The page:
I was the first in my family to go to uni and my parents were really not keen on me doing English. Law had a direct career path in a way English didn’t but doing any subject you love keeps your options open. I was always going to study law at uni until my school started talking us through personal statements and I found myself planning it for English. All their “talk about what you love!” just didn’t apply to law the same way. If you have a subject, like English, that excites you then go for it – you’ll never get as a high a grade in something you aren’t passionate about and as stressful as uni sometimes was I never lost interest in my subject. I even still enjoy the books I studied for my dissertation! Study the subject you enjoy and figure the rest out later – especially with all the help available at the uni.
Do you have any tips on how to get into a career in publishing?
Publishing is one of the most competitive industries out there. It can be quite demoralising job hunting in it because each entry level role has so many applicants. The good thing is that the industry is awakening to this problem and encouraging applicants from different backgrounds with transferable skills. My back up plan was always to get any marketing job and then to move across. It’s hard to get in but once you are it is so, so worth it. It’s also full of some of the nicest people I’ve ever met! I’d recommend joining the Society of Young Publishers if you want to get into publishing and going to some of the events (everything from lectures to pub quizzes). The website is https://thesyp.org.uk/.
We all know that a friendly, professional support team is as vital to a department as dedicated teachers and lively, questioning students. The Department of English Literature at Reading is very fortunate in our support team, and so we are a little sad in wishing one of our longest-serving members a long and happy retirement.
In her twenty-seven years with us, Jean Call has adjusted to endless changes in what we do and how we do it, and at every point she has been a tremendous asset. Generations of nervous first-years have received authoritative advice on how to change a module or submit an essay; generations of forgetful academics have also been reminded of how our systems work. Many thousands of marks and scripts have been processed with great care and accuracy. In many of our most vital tasks, Jeans has enabled the Department to function.
Behind the scenes, Jean has held things together in ways that were never in the job description. On open days and visit days, many of them on Saturday, Jean set things up in advance and was the last to leave at the end of the day. And we now know that the reason our department tea-towels and dishcloths are so fiercely white is because Jean took them home for a proper boil-wash. When students turned up to the department in distress, Jean would not let them wander off until a plan of care was put in place. She looked after ‘my Part 1s’ (as she always called them) as people that she cared about on a human level.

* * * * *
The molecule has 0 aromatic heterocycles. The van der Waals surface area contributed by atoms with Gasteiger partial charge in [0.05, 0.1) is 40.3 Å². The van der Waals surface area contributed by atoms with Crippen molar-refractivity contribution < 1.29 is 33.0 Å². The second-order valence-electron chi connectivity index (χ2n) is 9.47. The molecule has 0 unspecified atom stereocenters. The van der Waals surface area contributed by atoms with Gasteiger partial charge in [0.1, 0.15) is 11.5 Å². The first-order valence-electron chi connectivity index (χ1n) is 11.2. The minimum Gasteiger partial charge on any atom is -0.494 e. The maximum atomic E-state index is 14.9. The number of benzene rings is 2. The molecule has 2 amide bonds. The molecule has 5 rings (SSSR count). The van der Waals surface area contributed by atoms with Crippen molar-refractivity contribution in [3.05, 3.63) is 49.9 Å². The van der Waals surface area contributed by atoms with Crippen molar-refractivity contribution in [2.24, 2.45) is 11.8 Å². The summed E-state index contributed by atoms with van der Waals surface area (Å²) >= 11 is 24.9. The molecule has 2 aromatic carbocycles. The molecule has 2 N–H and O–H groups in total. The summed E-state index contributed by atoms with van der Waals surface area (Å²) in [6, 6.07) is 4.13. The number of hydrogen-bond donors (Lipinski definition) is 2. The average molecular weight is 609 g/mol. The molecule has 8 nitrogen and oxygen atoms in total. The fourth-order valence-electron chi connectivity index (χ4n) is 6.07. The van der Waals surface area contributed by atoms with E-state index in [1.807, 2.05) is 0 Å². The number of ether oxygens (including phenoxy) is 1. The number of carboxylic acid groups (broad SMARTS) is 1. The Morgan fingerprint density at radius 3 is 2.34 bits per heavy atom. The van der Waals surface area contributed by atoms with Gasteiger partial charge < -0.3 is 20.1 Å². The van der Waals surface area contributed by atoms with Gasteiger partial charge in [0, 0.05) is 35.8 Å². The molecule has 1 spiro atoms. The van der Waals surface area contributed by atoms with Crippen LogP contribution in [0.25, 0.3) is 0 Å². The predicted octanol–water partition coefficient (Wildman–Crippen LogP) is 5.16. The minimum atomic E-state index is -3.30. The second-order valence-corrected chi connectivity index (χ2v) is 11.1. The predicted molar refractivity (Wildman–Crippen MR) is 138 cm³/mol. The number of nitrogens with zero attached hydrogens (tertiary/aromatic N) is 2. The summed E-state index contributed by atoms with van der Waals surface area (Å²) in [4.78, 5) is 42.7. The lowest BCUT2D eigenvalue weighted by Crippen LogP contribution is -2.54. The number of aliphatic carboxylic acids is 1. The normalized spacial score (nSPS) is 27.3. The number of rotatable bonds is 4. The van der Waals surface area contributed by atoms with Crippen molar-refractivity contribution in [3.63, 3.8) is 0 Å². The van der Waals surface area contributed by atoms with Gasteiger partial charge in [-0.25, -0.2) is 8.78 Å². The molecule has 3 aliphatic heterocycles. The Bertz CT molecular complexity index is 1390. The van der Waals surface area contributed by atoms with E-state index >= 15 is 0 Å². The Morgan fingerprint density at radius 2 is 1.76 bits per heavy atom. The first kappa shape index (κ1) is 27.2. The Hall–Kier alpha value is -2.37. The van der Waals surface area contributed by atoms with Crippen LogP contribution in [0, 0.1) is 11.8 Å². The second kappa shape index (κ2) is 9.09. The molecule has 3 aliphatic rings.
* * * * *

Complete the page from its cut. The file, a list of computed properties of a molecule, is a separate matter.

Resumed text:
We have also caught glimpses of her creative side: the knitted nativity scene, the prize-winning ‘Pudsey’ cake, and (combining two talents!) the knitted birthday cake. She has built-in spirit-level vision that is invaluable to anyone putting up posters. Jean also allowed us to know of a family tragedy in an inspiring way, by inviting us to become involved in the Ollie Young foundation, whether by buying cakes or by running marathons barefoot.
In many important ways, and in all sorts of less visible but lovely ways, Jean has been an essential part of us. All of us, staff and students, will miss her.
A free public lecture as part of the exhibition, ‘Colours more than sentences’: Illustrated editions of The Ballad of Reading Gaol.
Clare Winsten (1894-1989) was the sole female member of the ‘Whitechapel Boys’, a group of artists and poets who emerged from the Anglo-Jewish communities of East London in the early 20th century. In 1968 she drew a series of illustrations for an unpublished edition of The Ballad of Reading Gaol. Three of these are currently on display at the Berkshire Record Office as part of an exhibition of illustrated Ballads.
Art historian Sarah MacDougall (Eva Frankfurther Research Fellow and Curator of the Ben Uri Gallery), will be sharing her new research on Clare Winsten.
Thursday 19 April at 6pm
Admission is free, but please book by email to firstname.lastname@example.org.
Berkshire Record Office, 9 Coley Avenue, Reading RG1 6AF